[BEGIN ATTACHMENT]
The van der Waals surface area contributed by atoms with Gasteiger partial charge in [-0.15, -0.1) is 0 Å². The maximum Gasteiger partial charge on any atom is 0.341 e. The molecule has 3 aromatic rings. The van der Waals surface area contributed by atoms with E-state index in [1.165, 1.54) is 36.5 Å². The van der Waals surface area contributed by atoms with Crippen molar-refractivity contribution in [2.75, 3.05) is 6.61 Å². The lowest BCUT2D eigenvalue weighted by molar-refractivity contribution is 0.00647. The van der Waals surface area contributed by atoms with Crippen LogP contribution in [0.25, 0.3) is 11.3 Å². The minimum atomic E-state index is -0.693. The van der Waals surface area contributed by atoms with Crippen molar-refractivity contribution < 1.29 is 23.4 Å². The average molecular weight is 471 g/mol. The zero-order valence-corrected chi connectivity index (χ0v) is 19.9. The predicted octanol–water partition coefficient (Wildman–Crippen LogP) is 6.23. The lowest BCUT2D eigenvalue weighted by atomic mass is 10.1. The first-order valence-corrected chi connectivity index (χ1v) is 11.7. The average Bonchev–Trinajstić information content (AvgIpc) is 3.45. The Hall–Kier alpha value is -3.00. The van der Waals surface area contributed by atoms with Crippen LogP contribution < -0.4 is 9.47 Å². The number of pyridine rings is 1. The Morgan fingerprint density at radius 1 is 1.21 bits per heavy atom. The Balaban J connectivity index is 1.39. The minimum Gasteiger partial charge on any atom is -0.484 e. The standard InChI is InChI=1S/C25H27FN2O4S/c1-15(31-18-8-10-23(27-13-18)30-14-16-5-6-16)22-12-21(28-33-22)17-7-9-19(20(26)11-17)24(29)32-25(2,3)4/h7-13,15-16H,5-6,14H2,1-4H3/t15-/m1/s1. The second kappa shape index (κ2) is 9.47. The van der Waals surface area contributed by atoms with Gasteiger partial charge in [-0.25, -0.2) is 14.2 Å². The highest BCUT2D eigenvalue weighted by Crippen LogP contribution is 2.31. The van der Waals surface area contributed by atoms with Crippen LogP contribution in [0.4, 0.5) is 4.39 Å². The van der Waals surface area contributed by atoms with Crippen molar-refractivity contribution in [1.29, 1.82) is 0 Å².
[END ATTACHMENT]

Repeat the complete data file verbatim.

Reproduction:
The van der Waals surface area contributed by atoms with Gasteiger partial charge in [-0.15, -0.1) is 0 Å². The maximum Gasteiger partial charge on any atom is 0.341 e. The molecule has 3 aromatic rings. The van der Waals surface area contributed by atoms with E-state index in [1.165, 1.54) is 36.5 Å². The van der Waals surface area contributed by atoms with Crippen molar-refractivity contribution in [2.75, 3.05) is 6.61 Å². The lowest BCUT2D eigenvalue weighted by molar-refractivity contribution is 0.00647. The van der Waals surface area contributed by atoms with Crippen LogP contribution in [0.25, 0.3) is 11.3 Å². The minimum atomic E-state index is -0.693. The van der Waals surface area contributed by atoms with Crippen molar-refractivity contribution < 1.29 is 23.4 Å². The average molecular weight is 471 g/mol. The zero-order valence-corrected chi connectivity index (χ0v) is 19.9. The predicted octanol–water partition coefficient (Wildman–Crippen LogP) is 6.23. The lowest BCUT2D eigenvalue weighted by atomic mass is 10.1. The first-order valence-corrected chi connectivity index (χ1v) is 11.7. The average Bonchev–Trinajstić information content (AvgIpc) is 3.45. The Hall–Kier alpha value is -3.00. The van der Waals surface area contributed by atoms with Crippen LogP contribution < -0.4 is 9.47 Å². The number of pyridine rings is 1. The Morgan fingerprint density at radius 1 is 1.21 bits per heavy atom. The Balaban J connectivity index is 1.39. The minimum Gasteiger partial charge on any atom is -0.484 e. The standard InChI is InChI=1S/C25H27FN2O4S/c1-15(31-18-8-10-23(27-13-18)30-14-16-5-6-16)22-12-21(28-33-22)17-7-9-19(20(26)11-17)24(29)32-25(2,3)4/h7-13,15-16H,5-6,14H2,1-4H3/t15-/m1/s1. The second kappa shape index (κ2) is 9.47. The van der Waals surface area contributed by atoms with Gasteiger partial charge in [-0.25, -0.2) is 14.2 Å². The highest BCUT2D eigenvalue weighted by Crippen LogP contribution is 2.31. The van der Waals surface area contributed by atoms with Crippen LogP contribution in [0.4, 0.5) is 4.39 Å². The van der Waals surface area contributed by atoms with Crippen molar-refractivity contribution in [1.29, 1.82) is 0 Å².